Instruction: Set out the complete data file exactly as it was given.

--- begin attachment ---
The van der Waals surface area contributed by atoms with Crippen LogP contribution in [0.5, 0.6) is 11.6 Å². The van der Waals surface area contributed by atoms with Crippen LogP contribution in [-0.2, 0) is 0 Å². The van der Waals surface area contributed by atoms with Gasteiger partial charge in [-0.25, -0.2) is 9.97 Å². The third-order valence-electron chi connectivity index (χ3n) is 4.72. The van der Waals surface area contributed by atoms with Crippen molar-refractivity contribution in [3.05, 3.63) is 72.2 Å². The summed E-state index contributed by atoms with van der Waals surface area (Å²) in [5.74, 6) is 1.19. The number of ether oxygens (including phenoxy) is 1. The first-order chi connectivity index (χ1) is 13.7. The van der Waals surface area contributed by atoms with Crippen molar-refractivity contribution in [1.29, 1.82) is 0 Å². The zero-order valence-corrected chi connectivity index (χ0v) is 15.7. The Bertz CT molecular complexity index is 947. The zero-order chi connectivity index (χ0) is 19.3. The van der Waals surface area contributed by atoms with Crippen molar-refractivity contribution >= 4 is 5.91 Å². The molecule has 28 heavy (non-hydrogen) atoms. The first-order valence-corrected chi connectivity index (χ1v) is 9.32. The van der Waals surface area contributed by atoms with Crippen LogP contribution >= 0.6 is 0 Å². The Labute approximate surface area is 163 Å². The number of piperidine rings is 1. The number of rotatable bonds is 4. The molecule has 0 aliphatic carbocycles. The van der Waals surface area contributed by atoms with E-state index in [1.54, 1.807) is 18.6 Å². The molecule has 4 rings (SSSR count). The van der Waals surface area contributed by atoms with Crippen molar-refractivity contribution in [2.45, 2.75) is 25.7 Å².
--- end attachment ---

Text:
The van der Waals surface area contributed by atoms with Crippen LogP contribution in [0.5, 0.6) is 11.6 Å². The van der Waals surface area contributed by atoms with Crippen LogP contribution in [-0.2, 0) is 0 Å². The van der Waals surface area contributed by atoms with Gasteiger partial charge in [-0.25, -0.2) is 9.97 Å². The third-order valence-electron chi connectivity index (χ3n) is 4.72. The van der Waals surface area contributed by atoms with Crippen molar-refractivity contribution in [3.05, 3.63) is 72.2 Å². The summed E-state index contributed by atoms with van der Waals surface area (Å²) in [5.74, 6) is 1.19. The number of ether oxygens (including phenoxy) is 1. The first-order chi connectivity index (χ1) is 13.7. The van der Waals surface area contributed by atoms with Crippen molar-refractivity contribution in [1.29, 1.82) is 0 Å². The zero-order valence-corrected chi connectivity index (χ0v) is 15.7. The Bertz CT molecular complexity index is 947. The zero-order chi connectivity index (χ0) is 19.3. The van der Waals surface area contributed by atoms with Crippen molar-refractivity contribution >= 4 is 5.91 Å². The molecule has 28 heavy (non-hydrogen) atoms. The first-order valence-corrected chi connectivity index (χ1v) is 9.32. The van der Waals surface area contributed by atoms with Crippen LogP contribution >= 0.6 is 0 Å². The Labute approximate surface area is 163 Å². The number of piperidine rings is 1. The number of rotatable bonds is 4. The molecule has 0 aliphatic carbocycles. The van der Waals surface area contributed by atoms with E-state index in [1.54, 1.807) is 18.6 Å². The molecule has 4 rings (SSSR count). The van der Waals surface area contributed by atoms with Crippen molar-refractivity contribution in [2.45, 2.75) is 25.7 Å².